The second event I attended was at a different venue with a faster (and dry) course – my gearing was working against me because I’d run out of RPM and upshifting ended up slowing me down. But every time I ran the course, the car was like a puppy, wagging its tail and telling me, “More, please!” So I kept pushing harder with each run, and it kept eating it up. I finally found the limit, and the car’s neutral handling facilitated a very graceful recovery, almost before I realized we were rotating more than planned. While the 4:10 gearing helped a lot getting off the line, the afterburners really kicked in around 3,500–4,000 RPM, quickly spinning up well past the 6,500 RPM redline. It was a total hoot! That’s what the Cosworth Vega was all about, I had discovered.

I had owned the car about 18 months at this point, and had given my employer three month’s retirement notice with a planned move out-of-State to be closer to grandkids: it was time to pass the car on to its next owner. I ended up taking a small loss, but I felt it was more than made up by the experiences I had. It was about as good a vintage car owning experience as one could hope for, with only one mechanical breakdown due to a failed starter solenoid (a replacement was available same day on the shelf at AutoZone). The new owner is an enthusiast who owns three other Vegas (two CVs and a LS-powered monster), so I felt like it went to a good home.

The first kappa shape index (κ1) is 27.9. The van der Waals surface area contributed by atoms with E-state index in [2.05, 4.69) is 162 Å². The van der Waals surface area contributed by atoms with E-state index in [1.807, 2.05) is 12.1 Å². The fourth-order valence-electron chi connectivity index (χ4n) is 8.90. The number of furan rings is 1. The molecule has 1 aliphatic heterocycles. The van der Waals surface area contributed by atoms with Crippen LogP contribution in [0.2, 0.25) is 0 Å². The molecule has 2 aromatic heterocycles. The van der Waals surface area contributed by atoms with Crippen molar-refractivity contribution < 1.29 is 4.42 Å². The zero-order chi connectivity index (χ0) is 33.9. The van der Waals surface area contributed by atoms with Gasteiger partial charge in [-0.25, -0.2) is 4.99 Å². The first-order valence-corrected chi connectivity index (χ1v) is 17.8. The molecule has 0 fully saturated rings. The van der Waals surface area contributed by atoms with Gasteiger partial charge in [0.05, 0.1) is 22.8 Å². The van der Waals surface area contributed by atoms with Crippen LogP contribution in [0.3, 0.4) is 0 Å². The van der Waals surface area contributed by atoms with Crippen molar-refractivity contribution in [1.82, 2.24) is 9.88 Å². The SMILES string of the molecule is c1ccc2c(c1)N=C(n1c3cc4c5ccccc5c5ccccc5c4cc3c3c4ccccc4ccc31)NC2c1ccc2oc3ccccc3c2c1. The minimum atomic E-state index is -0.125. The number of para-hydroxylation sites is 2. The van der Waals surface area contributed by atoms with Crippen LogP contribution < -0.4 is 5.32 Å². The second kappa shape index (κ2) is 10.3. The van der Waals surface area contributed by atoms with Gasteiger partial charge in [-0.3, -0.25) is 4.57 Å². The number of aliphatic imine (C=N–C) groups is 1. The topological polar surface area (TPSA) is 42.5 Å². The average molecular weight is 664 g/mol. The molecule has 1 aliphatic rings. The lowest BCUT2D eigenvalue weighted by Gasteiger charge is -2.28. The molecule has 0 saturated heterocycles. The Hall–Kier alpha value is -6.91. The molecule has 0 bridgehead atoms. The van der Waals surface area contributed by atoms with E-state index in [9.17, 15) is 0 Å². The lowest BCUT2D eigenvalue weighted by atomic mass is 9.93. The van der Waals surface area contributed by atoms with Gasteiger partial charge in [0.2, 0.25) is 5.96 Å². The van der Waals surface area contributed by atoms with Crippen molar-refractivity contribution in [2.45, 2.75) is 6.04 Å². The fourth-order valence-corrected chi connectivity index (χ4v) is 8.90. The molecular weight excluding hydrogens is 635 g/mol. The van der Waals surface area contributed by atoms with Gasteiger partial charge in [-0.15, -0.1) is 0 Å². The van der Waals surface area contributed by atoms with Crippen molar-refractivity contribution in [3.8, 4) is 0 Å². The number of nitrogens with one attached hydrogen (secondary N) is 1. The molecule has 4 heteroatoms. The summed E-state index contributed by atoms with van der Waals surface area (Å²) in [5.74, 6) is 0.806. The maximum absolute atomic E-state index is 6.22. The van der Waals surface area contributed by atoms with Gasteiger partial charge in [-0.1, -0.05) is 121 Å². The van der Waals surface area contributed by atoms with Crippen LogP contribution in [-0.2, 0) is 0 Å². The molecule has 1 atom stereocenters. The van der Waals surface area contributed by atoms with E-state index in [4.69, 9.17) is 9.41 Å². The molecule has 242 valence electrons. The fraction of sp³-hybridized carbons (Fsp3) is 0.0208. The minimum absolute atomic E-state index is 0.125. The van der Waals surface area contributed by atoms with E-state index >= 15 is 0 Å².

Internet canon says the Vega was one of the worst cars ever made. Well, it certainly had its issues, and I can only agree with it being included on these pages as one of GM’s Deadly Sins because of the corporate decisions that resulted in its failures. But other cars from the 1970s (domestics and imports) rusted out and blew head gaskets, too. By 1975-76, Vega was a fairly reliable and durable car when compared to other domestic offerings, and the later models get painted (unfairly IMO) with perhaps too broad a negative brush. The Cosworth variant’s huge potential was ultimately frittered away by the same brand of poor corporate decision making. By the time it finally (finally!) came to market, hobbled as it was by an unrealistic price tag, the market and car culture had moved on and it was effectively irrelevant.

No-one is really sure how many Cossies still exist – the only estimate I’ve seen is maybe 500 or so, but that seems a bit low to me, given how many were purchased “as investments.” A few Cosworth EAA engines are still used in vintage racing today, which is incredible given there can’t have been many made, perhaps less than 100? But I’m thankful to have owned one, even briefly, because every time I wedged myself into the seat, pumped the throttle to load up the Webers and heard that delightful rasp rending the air, it became a time machine…

I was young again.

###

 

The Cosworth Vega Owners Association (CVOA) is the go-to group for historical and technical information on the Cosworth Vega, and were both friendly and a huge help as I sorted out my car.

I linked to several key CC articles on the Vega in the text, and typing in “Vega” in the CC Search Box at the upper-right will turn up quite a number of additional pieces we’ve offered over the years.